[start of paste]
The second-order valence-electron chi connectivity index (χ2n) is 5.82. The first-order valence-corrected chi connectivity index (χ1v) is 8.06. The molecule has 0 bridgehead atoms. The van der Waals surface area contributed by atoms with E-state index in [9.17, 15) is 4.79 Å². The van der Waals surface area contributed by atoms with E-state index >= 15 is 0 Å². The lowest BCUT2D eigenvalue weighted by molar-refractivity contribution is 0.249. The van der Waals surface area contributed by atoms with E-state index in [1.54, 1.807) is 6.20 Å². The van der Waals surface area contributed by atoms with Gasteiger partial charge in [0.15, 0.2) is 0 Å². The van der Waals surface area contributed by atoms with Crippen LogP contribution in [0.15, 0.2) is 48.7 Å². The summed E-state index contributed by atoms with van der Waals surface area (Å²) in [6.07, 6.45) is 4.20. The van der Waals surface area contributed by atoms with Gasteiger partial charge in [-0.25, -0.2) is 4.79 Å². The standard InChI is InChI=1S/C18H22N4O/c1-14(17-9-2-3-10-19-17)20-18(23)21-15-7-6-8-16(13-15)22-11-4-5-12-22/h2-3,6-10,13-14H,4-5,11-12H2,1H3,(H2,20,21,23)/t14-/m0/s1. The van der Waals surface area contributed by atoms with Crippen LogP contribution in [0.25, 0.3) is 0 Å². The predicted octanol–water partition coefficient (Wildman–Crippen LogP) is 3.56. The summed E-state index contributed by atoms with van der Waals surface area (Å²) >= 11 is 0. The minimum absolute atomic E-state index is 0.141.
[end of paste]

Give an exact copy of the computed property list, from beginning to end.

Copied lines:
The second-order valence-electron chi connectivity index (χ2n) is 5.82. The first-order valence-corrected chi connectivity index (χ1v) is 8.06. The molecule has 0 bridgehead atoms. The van der Waals surface area contributed by atoms with E-state index in [9.17, 15) is 4.79 Å². The van der Waals surface area contributed by atoms with E-state index >= 15 is 0 Å². The lowest BCUT2D eigenvalue weighted by molar-refractivity contribution is 0.249. The van der Waals surface area contributed by atoms with E-state index in [1.54, 1.807) is 6.20 Å². The van der Waals surface area contributed by atoms with Gasteiger partial charge in [0.15, 0.2) is 0 Å². The van der Waals surface area contributed by atoms with Crippen LogP contribution in [0.15, 0.2) is 48.7 Å². The summed E-state index contributed by atoms with van der Waals surface area (Å²) in [6.07, 6.45) is 4.20. The van der Waals surface area contributed by atoms with Gasteiger partial charge in [-0.25, -0.2) is 4.79 Å². The standard InChI is InChI=1S/C18H22N4O/c1-14(17-9-2-3-10-19-17)20-18(23)21-15-7-6-8-16(13-15)22-11-4-5-12-22/h2-3,6-10,13-14H,4-5,11-12H2,1H3,(H2,20,21,23)/t14-/m0/s1. The van der Waals surface area contributed by atoms with Crippen LogP contribution in [0.25, 0.3) is 0 Å². The predicted octanol–water partition coefficient (Wildman–Crippen LogP) is 3.56. The summed E-state index contributed by atoms with van der Waals surface area (Å²) >= 11 is 0. The minimum absolute atomic E-state index is 0.141.